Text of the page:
Lennon/McCartney are given credit for 9 of these songs, with 1 to Harrison, and 1 to the entire band. The EP is actually a soundtrack for a short film that was aired on television that same year.
The Beatles (The White Album)
The following year saw perhaps the most expansive effort of The Beatles yet with the release of The White Album. This is the band’s only instance of a 2-LP official release, with each side of the record filled to the brim with tracks.
There are 30 total songs here, all of which are original. Of that, 4 are credited to Harrison, 1 is credited to Ringo, and the remaining 25 are credited to Lennon/McCartney.
Releasing major motion pictures was something that The Beatles were all too familiar with by 1969. This is the year that the band released what many consider to be their most culturally-significant film, Yellow Submarine.
If you know your Beatles history, you probably know that the album’s release actually featured 2 songs that were already released. The song, Yellow Submarine, was previously released in 1966 on the Revolver album.
For that reason, Yellow Submarine and All You Need Is Love has already been accounted for in our documented chronology. With that being said, 3 more songs are credited to Lennon/McCartney, 2 songs to Harrison, with 6 orchestral tracks credited to producer George Martin.
1969 was truly a pivotal year in music, with much of its influence coming from the recording techniques heard in Abbey Road. The album’s cover features the group walking across a street is perhaps the most famous image of the band.
There are 17 total songs on Abbey Road, all of which are original, with 14 credited to Lennon/McCartney. George Harrison has 2 songs on the album, with Ringo having credit for the remaining track.
Let It Be
Let It Be was released in 1970 and would come to be the last official album the band would ever release. Interestingly enough, the recording for the album actually took place before Abbey Road was even started.
However, tensions were growing within the band during the sessions and it became clear that it was time to part ways. Nevertheless, Let It Be continues to be named one of the greatest albums of the 20th century.
The original, official release of Let It Be has 12 total songs, with 1 song being a traditional folk song musically arranged by the entire band. In addition to this, the entire band is also credited with 1 song (Dig It).
Outside of the aforementioned songs, George Harrison is credited for 2 songs. The remaining 8 songs are credited to Lennon/McCartney.
Other Releases Outside Of Official Albums
If you’ve done your math, you know that what’s been covered thus far doesn’t quite add up to the total number given. There’s actually a reason for this, which you might know if you’re familiar with the band’s catalog.
The Beatles had a large number of singles that were officially released as singles but never featured on an album. Furthermore, anthologies and compilations of unreleased material have unearthed previously unreleased or hard-to-find recordings.
For instance, songs like Paperback Writer and Rain were never actually released on an album. Up until a compilation was released in 1988 that featured them, the only way to hear them was on the radio or the actual vinyl 45 RPM records.
Another famous example is the popular song, Don’t Let Me Down. Prior to the 2003 release of Let It Be…Naked, Don’t Let Me Down was only available by means of listening to the 1969 single release of Get Back.
There are actually nearly 50 songs that fall into this kind of uncategorized dilemma. That doesn’t even include studio outtakes heard on the Anthology releases and cuts from live albums, all of which were never officially released.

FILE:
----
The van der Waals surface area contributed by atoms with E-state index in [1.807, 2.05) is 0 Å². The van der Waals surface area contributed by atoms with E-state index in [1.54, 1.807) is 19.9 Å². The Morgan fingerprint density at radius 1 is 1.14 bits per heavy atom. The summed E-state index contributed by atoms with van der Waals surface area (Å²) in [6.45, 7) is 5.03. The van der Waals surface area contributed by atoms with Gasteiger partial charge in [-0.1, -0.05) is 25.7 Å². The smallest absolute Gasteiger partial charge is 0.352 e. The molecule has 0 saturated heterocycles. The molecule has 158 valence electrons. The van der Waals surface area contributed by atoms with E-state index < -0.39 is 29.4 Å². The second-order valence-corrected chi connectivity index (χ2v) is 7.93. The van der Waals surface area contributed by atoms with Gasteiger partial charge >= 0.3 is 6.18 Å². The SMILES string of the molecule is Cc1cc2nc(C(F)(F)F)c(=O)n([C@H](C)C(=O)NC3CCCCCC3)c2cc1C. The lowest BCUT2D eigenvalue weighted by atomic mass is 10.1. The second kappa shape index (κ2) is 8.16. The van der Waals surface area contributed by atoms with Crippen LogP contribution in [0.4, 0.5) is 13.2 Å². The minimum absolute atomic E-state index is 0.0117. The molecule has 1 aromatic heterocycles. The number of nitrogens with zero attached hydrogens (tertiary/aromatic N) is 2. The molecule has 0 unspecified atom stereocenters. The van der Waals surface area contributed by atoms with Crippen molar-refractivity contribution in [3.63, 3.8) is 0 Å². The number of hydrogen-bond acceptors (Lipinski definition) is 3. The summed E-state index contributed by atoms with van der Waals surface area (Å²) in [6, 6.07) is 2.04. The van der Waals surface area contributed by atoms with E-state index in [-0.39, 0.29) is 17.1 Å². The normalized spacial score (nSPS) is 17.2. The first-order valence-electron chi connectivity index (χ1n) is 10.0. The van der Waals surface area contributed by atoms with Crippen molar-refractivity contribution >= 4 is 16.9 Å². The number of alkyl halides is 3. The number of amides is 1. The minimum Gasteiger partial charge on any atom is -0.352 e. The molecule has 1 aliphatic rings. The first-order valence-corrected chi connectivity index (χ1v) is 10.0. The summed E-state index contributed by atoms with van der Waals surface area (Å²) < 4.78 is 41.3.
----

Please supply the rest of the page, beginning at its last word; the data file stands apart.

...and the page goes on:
Why Are The Beatles So Highly Regarded?
If you’re a child of the modern age, it can be difficult to fully grasp the cultural phenomenon that surrounded The Beatles. Even as a millennial myself, I am willing to admit that my own lack of experiencing it firsthand prevents me from fully understanding it at the most granular level.
However, if you’re like me, you’ve probably always been aware of The Beatles and the impact that they had. At some point in your life, you have probably been within close proximity to a serious Beatles fan.
Heck, you might have even gone down the rabbit hole, listening to The Beatles’ entire catalog in chronological order. Most that go this route can understand why this band was so successful, but arguably, some people do not get it.
It’s perfectly acceptable not to be a fan of the band’s music. But to discount its legacy and importance based on personal preference is a crime you should think twice about before committing.
The landscape and terrain of the music industry at the time of The Beatles was much different than it is today. Record labels were essentially in control of what populations were able to discover.
Today, anybody with a willingness to learn a few things can record and release their own music. This shift in the industry is partially what makes it so difficult for younger generations to fully understand the success of The Beatles.
Since the band’s existence, there has really never been a musical group or artist that has come close to the band’s popularity in terms of audience hysterics. Michael Jackson might be the only real contender.
The band essentially had to quit playing live shows because audiences were so loud that they could not hear each other on stage. Granted, this was before stage monitors were commonplace, but this is something that just does not happen today.
The fact that they were able to pivot to become one of the greatest recording studio bands of all time speaks volumes. That’s not even including the 300+ original songs, many of which were extremely successful hits.
This is a band that influenced so many artists that we consider to be “the greats”. Without their innovation, the course of modern music would look quite different.
How Many Songs Did The Beatles Write? Final Thoughts
Do you remember where you were the first time you heard The Beatles? For many, listening to the band was akin to love at first sight.
While the band’s chronological career has a definitive end, all serious fans rejoice at the fact that The Beatles had so many songs.